Student Senate executive board elections are slated to begin this week, but an election may not be strictly necessary for the position of president.
Only junior and current Senate vice president Phil Bennett is running, meaning that as long as he votes for himself, he will be next year’s Senate president. Using selection by default for one of the most important student positions on campus is extremely concerning. Given the power that the Senate president wields, students need more options to truly choose the candidate that will best serve them.
In order to run for Senate president, one must have served on Senate for at least three terms. This is the only formal requirement. As a longstanding member of Senate and this year’s vice president, Phil is undoubtedly qualified for the position. Yet in a body built upon democracy and the student voice, the fact that he is running unopposed is concerning.
We do not mean to suggest that people should run simply for the sake of running. Being Senate president is a considerable time commitment and should not be taken lightly.
But we are disappointed that more members of Senate, especially those who have been dedicated to the organization for many years, have not shown an interest in giving students a choice with respect to who their Senate president will be. We presume that those on Senate care about student government and understand how much power Senate holds. Who gets to preside over that power should not be decided by default.
The president of Senate is an ex officio member of a multitude of faculty committees. He or she sets the agenda not only for each meeting but also for the entire year, choosing which projects and initiatives Senate will actively pursue.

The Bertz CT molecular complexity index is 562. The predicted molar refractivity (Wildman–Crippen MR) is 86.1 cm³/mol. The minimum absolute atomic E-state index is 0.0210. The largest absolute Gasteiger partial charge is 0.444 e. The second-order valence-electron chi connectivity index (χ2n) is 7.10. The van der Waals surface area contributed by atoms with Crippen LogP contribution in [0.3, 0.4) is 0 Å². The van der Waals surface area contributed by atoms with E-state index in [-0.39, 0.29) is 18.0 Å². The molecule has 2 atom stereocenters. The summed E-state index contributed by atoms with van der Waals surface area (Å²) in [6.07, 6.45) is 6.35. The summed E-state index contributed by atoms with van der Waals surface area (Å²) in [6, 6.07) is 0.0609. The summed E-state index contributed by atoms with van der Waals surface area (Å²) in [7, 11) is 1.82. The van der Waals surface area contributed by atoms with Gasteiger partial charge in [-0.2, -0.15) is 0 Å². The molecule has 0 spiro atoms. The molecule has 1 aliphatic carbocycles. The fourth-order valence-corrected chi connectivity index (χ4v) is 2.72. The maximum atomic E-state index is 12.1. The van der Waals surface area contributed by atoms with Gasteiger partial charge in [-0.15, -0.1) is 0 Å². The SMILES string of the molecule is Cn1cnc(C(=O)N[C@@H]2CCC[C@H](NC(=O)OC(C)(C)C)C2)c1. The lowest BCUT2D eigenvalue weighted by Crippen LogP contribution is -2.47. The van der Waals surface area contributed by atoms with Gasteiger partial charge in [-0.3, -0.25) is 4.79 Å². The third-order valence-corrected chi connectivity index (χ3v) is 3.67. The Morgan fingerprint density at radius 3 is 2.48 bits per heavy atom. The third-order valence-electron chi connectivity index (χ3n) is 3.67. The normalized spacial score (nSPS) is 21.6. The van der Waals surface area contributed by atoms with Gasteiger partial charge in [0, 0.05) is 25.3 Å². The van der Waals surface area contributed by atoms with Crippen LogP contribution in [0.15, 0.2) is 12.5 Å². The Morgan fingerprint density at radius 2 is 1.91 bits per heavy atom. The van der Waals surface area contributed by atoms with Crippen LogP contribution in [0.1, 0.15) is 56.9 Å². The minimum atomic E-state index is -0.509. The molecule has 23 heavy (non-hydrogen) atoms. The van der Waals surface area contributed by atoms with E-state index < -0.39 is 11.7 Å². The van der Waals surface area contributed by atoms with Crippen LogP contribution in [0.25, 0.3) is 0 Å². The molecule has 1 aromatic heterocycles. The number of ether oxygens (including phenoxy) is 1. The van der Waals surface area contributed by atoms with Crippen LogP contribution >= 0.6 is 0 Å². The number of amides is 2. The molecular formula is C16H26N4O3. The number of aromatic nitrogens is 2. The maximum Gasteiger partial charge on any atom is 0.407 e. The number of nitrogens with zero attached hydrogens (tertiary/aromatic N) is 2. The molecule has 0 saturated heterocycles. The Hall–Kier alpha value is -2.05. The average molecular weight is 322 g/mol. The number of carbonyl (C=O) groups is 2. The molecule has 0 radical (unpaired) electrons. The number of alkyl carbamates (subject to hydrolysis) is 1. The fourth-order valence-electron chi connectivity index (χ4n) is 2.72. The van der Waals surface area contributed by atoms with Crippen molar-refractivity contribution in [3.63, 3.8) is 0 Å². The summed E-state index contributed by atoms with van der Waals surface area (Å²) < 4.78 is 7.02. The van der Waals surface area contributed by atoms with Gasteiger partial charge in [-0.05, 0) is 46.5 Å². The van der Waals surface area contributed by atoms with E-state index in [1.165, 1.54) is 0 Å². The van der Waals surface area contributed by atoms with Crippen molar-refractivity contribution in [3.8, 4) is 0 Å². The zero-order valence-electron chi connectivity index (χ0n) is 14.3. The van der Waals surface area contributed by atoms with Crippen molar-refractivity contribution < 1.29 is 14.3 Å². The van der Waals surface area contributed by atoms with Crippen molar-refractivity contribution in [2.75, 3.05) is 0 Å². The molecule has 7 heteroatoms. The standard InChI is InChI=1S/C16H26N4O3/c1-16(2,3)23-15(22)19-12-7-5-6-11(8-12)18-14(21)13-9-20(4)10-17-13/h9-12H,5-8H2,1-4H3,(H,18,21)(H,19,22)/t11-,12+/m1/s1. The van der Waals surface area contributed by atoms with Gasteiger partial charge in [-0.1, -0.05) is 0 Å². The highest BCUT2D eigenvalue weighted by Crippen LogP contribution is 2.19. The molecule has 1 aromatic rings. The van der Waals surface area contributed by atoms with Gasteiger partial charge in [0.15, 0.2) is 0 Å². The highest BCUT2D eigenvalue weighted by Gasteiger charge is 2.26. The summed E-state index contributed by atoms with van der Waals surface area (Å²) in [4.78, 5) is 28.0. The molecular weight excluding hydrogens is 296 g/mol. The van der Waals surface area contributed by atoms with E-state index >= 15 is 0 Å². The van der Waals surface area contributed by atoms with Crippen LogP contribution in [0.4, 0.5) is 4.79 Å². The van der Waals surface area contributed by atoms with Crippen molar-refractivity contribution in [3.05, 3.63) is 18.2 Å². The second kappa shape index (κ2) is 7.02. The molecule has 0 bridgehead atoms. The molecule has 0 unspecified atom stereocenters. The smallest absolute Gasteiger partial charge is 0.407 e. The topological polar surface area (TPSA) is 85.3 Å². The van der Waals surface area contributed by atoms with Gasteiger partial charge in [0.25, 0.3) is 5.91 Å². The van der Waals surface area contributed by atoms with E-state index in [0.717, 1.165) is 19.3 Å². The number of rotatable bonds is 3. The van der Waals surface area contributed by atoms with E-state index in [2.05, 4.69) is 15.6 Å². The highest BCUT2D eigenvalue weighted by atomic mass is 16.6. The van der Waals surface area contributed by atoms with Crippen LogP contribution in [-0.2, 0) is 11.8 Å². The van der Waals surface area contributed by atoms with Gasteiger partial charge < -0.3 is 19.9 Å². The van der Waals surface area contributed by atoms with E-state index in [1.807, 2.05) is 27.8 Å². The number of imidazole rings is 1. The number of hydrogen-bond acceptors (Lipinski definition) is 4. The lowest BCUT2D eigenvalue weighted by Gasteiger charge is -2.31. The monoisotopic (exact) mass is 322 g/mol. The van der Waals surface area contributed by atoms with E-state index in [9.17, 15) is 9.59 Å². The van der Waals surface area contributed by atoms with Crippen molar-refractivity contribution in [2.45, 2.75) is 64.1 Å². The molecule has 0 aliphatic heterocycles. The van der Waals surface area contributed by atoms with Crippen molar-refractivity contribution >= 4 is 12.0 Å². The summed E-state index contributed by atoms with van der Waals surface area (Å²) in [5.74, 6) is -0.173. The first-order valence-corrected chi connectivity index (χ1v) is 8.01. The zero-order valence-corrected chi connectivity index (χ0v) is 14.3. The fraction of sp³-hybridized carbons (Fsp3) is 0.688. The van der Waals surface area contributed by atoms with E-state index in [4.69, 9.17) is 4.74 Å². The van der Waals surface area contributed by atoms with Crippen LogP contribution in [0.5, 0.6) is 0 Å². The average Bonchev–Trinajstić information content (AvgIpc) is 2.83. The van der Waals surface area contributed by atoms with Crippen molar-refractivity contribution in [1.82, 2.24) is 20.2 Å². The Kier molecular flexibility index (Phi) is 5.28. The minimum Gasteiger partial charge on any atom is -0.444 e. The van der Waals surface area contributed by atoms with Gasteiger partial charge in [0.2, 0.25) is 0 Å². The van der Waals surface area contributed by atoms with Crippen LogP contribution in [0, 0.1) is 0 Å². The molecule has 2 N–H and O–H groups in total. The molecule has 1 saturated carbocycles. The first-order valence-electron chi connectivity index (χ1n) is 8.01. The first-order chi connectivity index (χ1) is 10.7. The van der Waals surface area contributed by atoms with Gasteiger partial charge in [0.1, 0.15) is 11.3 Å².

This means that he or she is not only uniquely connected to decision-makers on campus but is also uniquely positioned to deal with issues that affect the entire student body. This is a considerable amount of power and influence, and students need an element of choice in deciding who will be in charge of it. Moreover, students are hardly a homogenous group, and the variety of interests present among them should also be present among candidates for Student Senate president.
We applaud Phil Bennett for his willingness to serve the student body by taking on such a large role. It is unfortunate that others do not seem to share that willingness. While it is too late now for other members of Senate to run, we hope that this situation will not repeat itself in the future. Handing the mantle of Senate president to one person without any opportunity for debate about how he or she should use his or her power is decidedly undemocratic — hardly a fitting adjective for the formal organ of the student voice at Knox.
Correction: An earlier version of this editorial stated that a candidate for Student Senate president had not run unopposed in at least four years. This is incorrect, as it happened in 2011. We apologize for the error.